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Soapbark

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  • Botanical: Quillaja saponaria
  • Family: Quillajaceae
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Soapbark

Botanical

Quillaja saponaria

Family

Quillajaceae

Known as

soap bark tree, soapbark, Quillaja

Old Use

medical, industry

Parts Used

bark, wood

Medicinal

coughs, eczema

Respiratory System

catarrh, cough, nasal congestion, respiratory

Skin & Hair

acne, eczema

Properties

expectorant, stimulant

Description

It can grow to 15–20 m (50–65 ft) in height. The tree has thick, dark bark, smooth, leathery, shiny, oval evergreen leaves 3–5 cm long, white flowers 15 mm diameter borne in dense corymbs, and a dry fruit with five follicles each containing 10-20 seeds.

Properties & Uses

Soap bark tree has a long history of medicinal use with the Andean people who used it especially as a treatment for various chest problems. The saponin content of the bark helps to stimulate the production of a more fluid mucous in the airways, thus facilitating the removal of phlegm through coughing. The tree is useful for treating any condition featuring congested catarrh within the chest, but it should not be used for dry irritable coughs. It has been used internally as a stimulating expectorant, though it can cause irritation and inflammation of the digestive tract and so is no longer considered safe. The internal use of this plant needs to be carefully overseen by a professional practitioner. Sap bark tree is used as a source of compounds for the pharmaceutical industry. It is still used externally as a cutaneous stimulant in the treatment of skin ulcers and eruptions, dandruff etc.

Other Uses

The fresh or dried inner bark is a soap substitute. It contains about 9% saponins and is a very gentle and effective cleaner. It is used for cleaning textiles and the skin. It can also be used as a hair tonic. The saponins are also used in anti-dandruff shampoos and exfoliant cleansers. They are used as a foaming agent in fire extinguishers. The bark also contains considerable quantities of carbonate of lime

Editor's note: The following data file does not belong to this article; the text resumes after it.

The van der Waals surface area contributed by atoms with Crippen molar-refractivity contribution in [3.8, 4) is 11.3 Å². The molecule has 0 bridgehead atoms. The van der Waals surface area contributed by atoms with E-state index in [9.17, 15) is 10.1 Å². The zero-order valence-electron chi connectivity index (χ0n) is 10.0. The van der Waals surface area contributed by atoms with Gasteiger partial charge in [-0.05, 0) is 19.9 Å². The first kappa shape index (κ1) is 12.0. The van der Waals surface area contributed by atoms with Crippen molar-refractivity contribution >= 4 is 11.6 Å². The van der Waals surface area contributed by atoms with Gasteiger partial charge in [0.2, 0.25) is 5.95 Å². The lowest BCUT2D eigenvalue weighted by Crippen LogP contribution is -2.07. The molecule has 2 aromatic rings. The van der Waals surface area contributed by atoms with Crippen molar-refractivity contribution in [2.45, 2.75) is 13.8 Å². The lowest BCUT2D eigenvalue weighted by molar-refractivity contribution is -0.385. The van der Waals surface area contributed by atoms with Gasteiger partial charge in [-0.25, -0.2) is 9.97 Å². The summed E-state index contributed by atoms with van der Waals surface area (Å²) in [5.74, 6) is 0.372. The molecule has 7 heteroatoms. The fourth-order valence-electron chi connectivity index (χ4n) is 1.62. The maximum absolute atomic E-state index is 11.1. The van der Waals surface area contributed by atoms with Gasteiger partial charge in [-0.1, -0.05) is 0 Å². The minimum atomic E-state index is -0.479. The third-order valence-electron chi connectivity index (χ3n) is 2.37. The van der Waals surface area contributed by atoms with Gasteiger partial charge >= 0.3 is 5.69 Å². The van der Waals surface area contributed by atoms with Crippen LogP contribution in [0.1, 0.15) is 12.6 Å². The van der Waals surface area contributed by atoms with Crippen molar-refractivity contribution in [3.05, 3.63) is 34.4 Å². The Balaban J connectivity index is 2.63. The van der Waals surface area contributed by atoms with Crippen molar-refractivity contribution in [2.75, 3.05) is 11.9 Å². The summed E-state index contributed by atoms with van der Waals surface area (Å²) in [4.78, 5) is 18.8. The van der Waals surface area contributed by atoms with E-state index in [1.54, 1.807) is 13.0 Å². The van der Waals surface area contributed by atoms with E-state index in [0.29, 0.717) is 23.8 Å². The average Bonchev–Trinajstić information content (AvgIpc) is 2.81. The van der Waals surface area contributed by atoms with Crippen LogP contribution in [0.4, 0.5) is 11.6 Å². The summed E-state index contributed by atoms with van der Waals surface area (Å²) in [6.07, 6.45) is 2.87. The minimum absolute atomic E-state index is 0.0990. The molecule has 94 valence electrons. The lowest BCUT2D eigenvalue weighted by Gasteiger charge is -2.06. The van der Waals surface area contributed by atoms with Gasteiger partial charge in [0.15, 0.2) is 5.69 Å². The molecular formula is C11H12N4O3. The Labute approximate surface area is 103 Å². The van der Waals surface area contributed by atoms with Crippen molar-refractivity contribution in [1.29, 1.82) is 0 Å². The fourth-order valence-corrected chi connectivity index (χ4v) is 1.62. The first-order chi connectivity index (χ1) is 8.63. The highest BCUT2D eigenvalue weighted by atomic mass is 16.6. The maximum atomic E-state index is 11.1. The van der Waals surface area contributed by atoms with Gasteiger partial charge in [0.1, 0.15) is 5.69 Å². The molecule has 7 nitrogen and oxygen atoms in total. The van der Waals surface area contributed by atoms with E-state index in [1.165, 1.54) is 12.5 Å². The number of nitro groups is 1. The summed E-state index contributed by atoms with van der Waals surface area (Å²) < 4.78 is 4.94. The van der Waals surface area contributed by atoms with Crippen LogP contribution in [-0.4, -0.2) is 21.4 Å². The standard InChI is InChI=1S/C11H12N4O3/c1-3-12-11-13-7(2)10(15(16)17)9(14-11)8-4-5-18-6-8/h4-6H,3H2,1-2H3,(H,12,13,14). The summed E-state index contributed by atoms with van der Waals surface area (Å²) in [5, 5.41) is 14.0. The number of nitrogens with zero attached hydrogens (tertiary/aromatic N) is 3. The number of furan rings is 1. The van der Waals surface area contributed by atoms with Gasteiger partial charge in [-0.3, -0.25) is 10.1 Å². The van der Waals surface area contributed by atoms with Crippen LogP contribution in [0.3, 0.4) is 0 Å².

Cautions

The plant is toxic if taken internally, tending to dissolve the blood corpuscles. The bark, and possibly other parts of the plant, contains saponins. Although toxic, saponins are very poorly absorbed by the body and so tend to pass through without causing harm, they are also destroyed by thorough cooking. Saponins are found in many plants, including several that are often used for food, such as certain beans. It is advisable not to eat large quantities of food that contain saponins. Saponins are much more toxic to some creatures, such as fish, and hunting tribes have traditionally put large quantities of them in streams, lakes etc in order to stupefy or kill the fish

Distribution

This tree occurs at altitudes to 2000 metres. The species is drought resistant, and tolerates about -12°C (10°F) in its natural habitat. Examples of specific occurrences are in central Chile in the forests of La Campana National Park and Cerro La Campana, in which locales it is associated with the Chilean Wine Palm, Jubaea chilensis. It is often used for reforestation on arid soils. It has been introduced as an ornamental in California. Trees have been acclimatized in Spain but are rarely cultivated there. 

Constituents

The inner bark contains about 9% of complex saponins, known collectively as 'quillajasaponin'. It also contains calcium oxalate and tannin

For educational purposes only This information has not been evaluated by the Food and Drug Administration. This information is not intended to diagnose, treat, cure, or prevent any disease.